Friday, May 10, 2019
► In today’s Spokesman-Review — Sacred Heart nurses hold second rally as contract talks with Providence drag on — Nurses at Providence Sacred Heart Medical Center held a second demonstration Thursday afternoon to keep pressure on the hospital system amid drawn-out contract negotiations. Hundreds of nurses represented by the Washington State Nurses Association lined the intersection of McClellan Street and Eighth Avenue, making themselves heard with a cacophony of whistles and air horns. “What do we want? A fair contract,” they chanted. “When do we want it? Now.”
ALSO at The Stand — Support nurses at picket/rallies in Spokane, Richland
— WSNA (@myWSNA) May 9, 2019
► From KNKX — They came to Washington to work, then they got the mumps — Hundreds of workers came to the Yakima Valley on the federal H-2A visa program. They’re temporary farm labor, mostly from Latin America, many from Mexico. And for next several weeks, they will be quarantined, as health officials have highly discouraged them from going into town for food or supplies.
► MUST-READ in today’s Seattle Times — Human error? Stop blaming workers for their own deaths (by Marissa Baker, Noah Seixas and Trevor Peckham) — Within hours, experts were already calling out human error as a likely culprit in the South Lake Union tragedy, which killed two ironworkers disassembling the crane and two people in cars on the street below. “I think there’s a 99% chance that this is a human error cause and not a structural or mechanical failure by the machine,” a construction safety expert told CNN. These kinds of statements — in essence, blaming the workers for their own deaths — are common following workplace accidents. They also grossly oversimplify the complex causes of on-the-job injuries and fatalities and the factors that contribute to them, most of which are beyond the control of any worker… Laying the blame for workplace incidents only on workers ignores the responsibility of management and corporate entities to ensure health and safety. An organizational commitment to safety at all levels is the most effective way to prevent such incidents. Workplace health and safety programs must be designed with the knowledge that people are fallible and errors will happen. Adequate coordination and communication in multi-employer worksites will be critically important in the modern fissured economy.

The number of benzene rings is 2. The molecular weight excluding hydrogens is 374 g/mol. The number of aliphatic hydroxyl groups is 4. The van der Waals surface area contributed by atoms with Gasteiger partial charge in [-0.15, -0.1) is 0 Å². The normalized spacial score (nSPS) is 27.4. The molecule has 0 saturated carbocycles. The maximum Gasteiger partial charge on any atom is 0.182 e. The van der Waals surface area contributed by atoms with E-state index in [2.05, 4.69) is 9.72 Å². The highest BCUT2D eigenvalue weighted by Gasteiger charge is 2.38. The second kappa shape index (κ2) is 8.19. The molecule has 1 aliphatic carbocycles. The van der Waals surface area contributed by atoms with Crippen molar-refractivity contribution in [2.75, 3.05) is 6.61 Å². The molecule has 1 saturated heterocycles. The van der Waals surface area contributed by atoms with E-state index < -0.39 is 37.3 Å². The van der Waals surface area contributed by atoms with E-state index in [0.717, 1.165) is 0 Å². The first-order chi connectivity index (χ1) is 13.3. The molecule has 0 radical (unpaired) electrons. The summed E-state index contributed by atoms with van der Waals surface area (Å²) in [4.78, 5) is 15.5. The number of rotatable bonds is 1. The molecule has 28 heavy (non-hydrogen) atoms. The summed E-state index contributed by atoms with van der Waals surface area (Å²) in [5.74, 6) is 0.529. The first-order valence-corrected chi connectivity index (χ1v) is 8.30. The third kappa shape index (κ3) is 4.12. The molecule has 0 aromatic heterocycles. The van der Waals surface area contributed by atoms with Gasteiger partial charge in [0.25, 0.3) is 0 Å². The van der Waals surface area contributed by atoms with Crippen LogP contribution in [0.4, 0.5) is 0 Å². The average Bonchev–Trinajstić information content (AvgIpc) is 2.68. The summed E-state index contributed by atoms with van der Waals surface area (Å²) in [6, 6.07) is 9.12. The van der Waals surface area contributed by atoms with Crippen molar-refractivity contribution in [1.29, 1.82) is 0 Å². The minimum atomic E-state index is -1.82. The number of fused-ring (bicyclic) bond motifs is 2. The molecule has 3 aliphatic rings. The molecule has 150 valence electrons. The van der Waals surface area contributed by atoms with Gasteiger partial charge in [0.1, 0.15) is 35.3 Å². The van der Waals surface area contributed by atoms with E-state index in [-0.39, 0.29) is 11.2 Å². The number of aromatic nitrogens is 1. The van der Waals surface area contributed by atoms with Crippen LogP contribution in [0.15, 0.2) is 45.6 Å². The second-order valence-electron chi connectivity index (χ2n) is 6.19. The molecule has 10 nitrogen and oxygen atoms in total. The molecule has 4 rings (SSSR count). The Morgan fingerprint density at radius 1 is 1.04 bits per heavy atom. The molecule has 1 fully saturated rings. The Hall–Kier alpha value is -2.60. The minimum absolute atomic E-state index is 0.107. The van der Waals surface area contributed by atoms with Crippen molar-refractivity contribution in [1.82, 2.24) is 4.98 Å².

FOOD DRIVE IS SATURDAY
► In today’s (Longview) Daily News — Letter carriers to collect donations Saturday for annual food drive — Along with dropping off the mail for their postal patrons, letter carriers will collect donations for their annual food drive on Saturday. Donations of nonperishable food only should be placed in bags next to mailboxes or postal slots for pickup.
ALSO at The Stand — Get ready (and buy union) for NALC’s May 11 food drive
► In today’s (Longview) Daily News — NWIW: Inslee’s opposition doesn’t affect Kalama methanol project — Will Gov. Jay Inslee’s newfound opposition to the $2 billion proposed Kalama methanol plant kill the project? No, according to the company and local officials. But the future of the project will remain murky at least for a few more months.
► In today’s News Tribune — Mass layoffs avoided for Puyallup teachers, but school district budget troubles continue — Part of that is due to extra funding from the state. The Legislature adjourned on April 28 after passing legislation that restored levy funding for some school districts across the state, including Puyallup, which was facing a $13.2 million budget deficit.
► In today’s Yakima H-R — Yakima, Sunnyside districts foresee no teacher cuts; West Valley weighs $2.7M deficit — As Wednesday’s statewide deadline for school staff layoffs approaches, the Yakima and Sunnyside school districts have no plans for cuts, while West Valley faces a tough decision over a $2.7 million budget deficit.
► In today’s Washington Post — Trump defiant as trade penalties kick in, warns China there is more to come — Trump on Friday defended his decision to impose steep tariffs on $200 billion worth of Chinese imports and promised much steeper penalties would follow, putting the rest of the world on notice that he will follow through on his protectionist agenda no matter the blowback.
► From HuffPost — USDA employees unionize as buffer against Trump White House — A group of economists, statisticians and other employees at the Agriculture Department voted overwhelmingly to form a union (with AFGE) Thursday, hoping to use collective bargaining as a way to push back against new policies coming from the Trump administration. “It’s a form of protection,” explained one employee. “All these little things pile up and [right now] we have no way to stop them. We’re optimistic the union can force the USDA to follow guidelines.”